How to Grow Bromeliads

The bromeliad family includes everything from the edible pineapple to Spanish moss, plus the unique varieties known as air plants. These plants have three growing styles which affect how you grow and care for them. Among the basics are warmth, light, water and fertilizer, with soil taking a lesser place as some don’t need soil.


About Bromeliads

The bromeliad group includes more than 3,000 species. The common pineapple is probably the most easily recognized. Like orchids, many bromeliads grow in trees and get their nourishment from the air, rainfall and insects rather than soil. What all bromeliads do need is warmth and good air circulation. Many can be grown indoors. Some may also do well outside in UDSA Zones 9 and higher.

Types of Bromeliads

The growth style of a bromeliad has an effect on its care. Here are the three major groups:

  • Terrestrial – the pineapple is a good representative; ground growers, they take in water and nutrients through roots.
  • Saxicolous – lichens represent this group; they attach themselves to rocks – no soil needed.
  • Epiphytic – like Spanish moss, these hang from trees and get water and nutrients primarily from the air.

Temperature for Bromeliads

Most bromeliads are tropical or subtropical plants. Temperature should range from 70 to 90 °F (21 to 32°C) in the daytime and 50 to 70 °F (10 to 21°C) at night. Outdoor plants may need protection in winter. Bilbergias, Aechmeas and Neoregelias are usually hardy to about 30 to 32 °F (°C). Cryptanthus and Gusmania varieties are not hardy and need temperatures above 45°F (7°C).

Light for Bromeliads

The bromeliads you grow as houseplants typically need bright but indirect light. A shade cloth over a greenhouse or a translucent shade on a south-facing window provide good places for these plants. Some can tolerate full sun or dappled shade. Generally speaking, those with thick, hard, gray-green leaves can handle a full day in the sun and those with delicate, softer leaves can handle shade.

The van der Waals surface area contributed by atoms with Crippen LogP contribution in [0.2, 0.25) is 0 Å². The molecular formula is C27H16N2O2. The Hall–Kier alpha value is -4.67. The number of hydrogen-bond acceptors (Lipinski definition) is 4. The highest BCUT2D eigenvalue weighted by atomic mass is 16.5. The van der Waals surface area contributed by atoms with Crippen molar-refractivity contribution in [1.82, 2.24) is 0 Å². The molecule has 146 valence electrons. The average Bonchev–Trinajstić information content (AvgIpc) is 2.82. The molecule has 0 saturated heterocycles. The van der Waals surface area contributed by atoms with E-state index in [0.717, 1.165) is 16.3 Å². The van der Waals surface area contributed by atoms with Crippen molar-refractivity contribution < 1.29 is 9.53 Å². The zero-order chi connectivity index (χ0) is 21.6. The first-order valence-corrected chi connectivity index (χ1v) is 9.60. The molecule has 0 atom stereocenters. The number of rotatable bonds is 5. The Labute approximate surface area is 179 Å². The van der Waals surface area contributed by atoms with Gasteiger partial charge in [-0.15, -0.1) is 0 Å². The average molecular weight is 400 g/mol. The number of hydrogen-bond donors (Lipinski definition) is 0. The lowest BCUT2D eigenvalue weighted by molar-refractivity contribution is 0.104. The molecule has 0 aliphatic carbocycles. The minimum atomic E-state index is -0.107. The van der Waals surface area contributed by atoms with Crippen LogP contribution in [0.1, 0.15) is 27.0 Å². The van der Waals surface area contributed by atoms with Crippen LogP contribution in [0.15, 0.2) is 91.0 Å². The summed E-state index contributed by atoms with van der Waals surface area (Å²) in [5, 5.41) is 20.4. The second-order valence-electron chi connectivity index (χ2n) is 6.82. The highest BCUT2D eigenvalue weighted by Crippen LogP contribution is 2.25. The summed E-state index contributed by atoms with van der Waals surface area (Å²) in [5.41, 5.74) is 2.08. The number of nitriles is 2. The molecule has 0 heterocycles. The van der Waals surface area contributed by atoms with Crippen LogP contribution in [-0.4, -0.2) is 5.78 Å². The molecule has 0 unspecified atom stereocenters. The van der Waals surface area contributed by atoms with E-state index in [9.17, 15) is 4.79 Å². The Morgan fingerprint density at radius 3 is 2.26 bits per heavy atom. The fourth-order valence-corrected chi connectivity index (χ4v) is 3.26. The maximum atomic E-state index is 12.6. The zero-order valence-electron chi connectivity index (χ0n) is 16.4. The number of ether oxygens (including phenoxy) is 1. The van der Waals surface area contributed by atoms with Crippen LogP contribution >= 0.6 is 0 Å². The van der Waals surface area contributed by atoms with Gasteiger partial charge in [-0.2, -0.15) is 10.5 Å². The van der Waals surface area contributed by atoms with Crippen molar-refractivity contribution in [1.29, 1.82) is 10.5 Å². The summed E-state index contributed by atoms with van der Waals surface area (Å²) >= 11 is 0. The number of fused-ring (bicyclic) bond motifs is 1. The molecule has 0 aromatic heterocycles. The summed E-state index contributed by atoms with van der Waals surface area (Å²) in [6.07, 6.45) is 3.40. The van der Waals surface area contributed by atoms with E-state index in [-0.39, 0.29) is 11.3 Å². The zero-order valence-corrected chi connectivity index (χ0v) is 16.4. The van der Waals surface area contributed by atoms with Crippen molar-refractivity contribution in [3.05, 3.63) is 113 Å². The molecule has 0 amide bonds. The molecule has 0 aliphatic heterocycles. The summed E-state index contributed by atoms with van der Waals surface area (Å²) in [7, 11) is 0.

Watering Bromeliads

Bromeliads should be watered well and then allowed to dry out. Mist regularly to keep humidity up. Dunk air plants in a bowl and let them sit for about 10 minutes before removing. In order of preference use rainwater, reverse osmosis water, distilled water or filtered water. Tap water may be hard or contain chlorine and fluoride. Softened water can damage plants.

Feeding Bromeliads

Most terrestrial bromeliads do better with time-release fertilizer sprinkled on the soil at the plant base. However, some should be sprayed with dilute liquid fertilizer several times during the growing season. Flush tank bromeliads periodically to prevent stagnant water and salts. Never place fertilizer pellets or powder in the tank. High nitrogen fertilizer will promote leaf growth rather than flowering.